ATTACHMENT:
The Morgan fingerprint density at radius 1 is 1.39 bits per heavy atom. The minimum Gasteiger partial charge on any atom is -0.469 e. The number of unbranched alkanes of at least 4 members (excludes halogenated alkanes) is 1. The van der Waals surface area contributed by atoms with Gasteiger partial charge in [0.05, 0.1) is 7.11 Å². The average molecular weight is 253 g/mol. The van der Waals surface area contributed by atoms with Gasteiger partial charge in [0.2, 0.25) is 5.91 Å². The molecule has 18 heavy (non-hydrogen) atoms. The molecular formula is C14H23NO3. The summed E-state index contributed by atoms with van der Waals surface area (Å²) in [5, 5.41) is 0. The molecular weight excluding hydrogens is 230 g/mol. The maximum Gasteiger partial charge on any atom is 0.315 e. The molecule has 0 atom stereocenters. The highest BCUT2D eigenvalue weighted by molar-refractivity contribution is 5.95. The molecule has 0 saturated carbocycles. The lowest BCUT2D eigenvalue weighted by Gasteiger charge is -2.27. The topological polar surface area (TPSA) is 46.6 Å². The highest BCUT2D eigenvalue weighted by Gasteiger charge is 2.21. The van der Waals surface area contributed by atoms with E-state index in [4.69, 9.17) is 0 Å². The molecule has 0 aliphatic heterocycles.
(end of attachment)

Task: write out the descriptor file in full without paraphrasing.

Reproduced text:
The Morgan fingerprint density at radius 1 is 1.39 bits per heavy atom. The minimum Gasteiger partial charge on any atom is -0.469 e. The number of unbranched alkanes of at least 4 members (excludes halogenated alkanes) is 1. The van der Waals surface area contributed by atoms with Gasteiger partial charge in [0.05, 0.1) is 7.11 Å². The average molecular weight is 253 g/mol. The van der Waals surface area contributed by atoms with Gasteiger partial charge in [0.2, 0.25) is 5.91 Å². The molecule has 18 heavy (non-hydrogen) atoms. The molecular formula is C14H23NO3. The summed E-state index contributed by atoms with van der Waals surface area (Å²) in [5, 5.41) is 0. The molecular weight excluding hydrogens is 230 g/mol. The maximum Gasteiger partial charge on any atom is 0.315 e. The molecule has 0 atom stereocenters. The highest BCUT2D eigenvalue weighted by molar-refractivity contribution is 5.95. The molecule has 0 saturated carbocycles. The lowest BCUT2D eigenvalue weighted by Gasteiger charge is -2.27. The topological polar surface area (TPSA) is 46.6 Å². The highest BCUT2D eigenvalue weighted by Gasteiger charge is 2.21. The van der Waals surface area contributed by atoms with E-state index in [4.69, 9.17) is 0 Å². The molecule has 0 aliphatic heterocycles.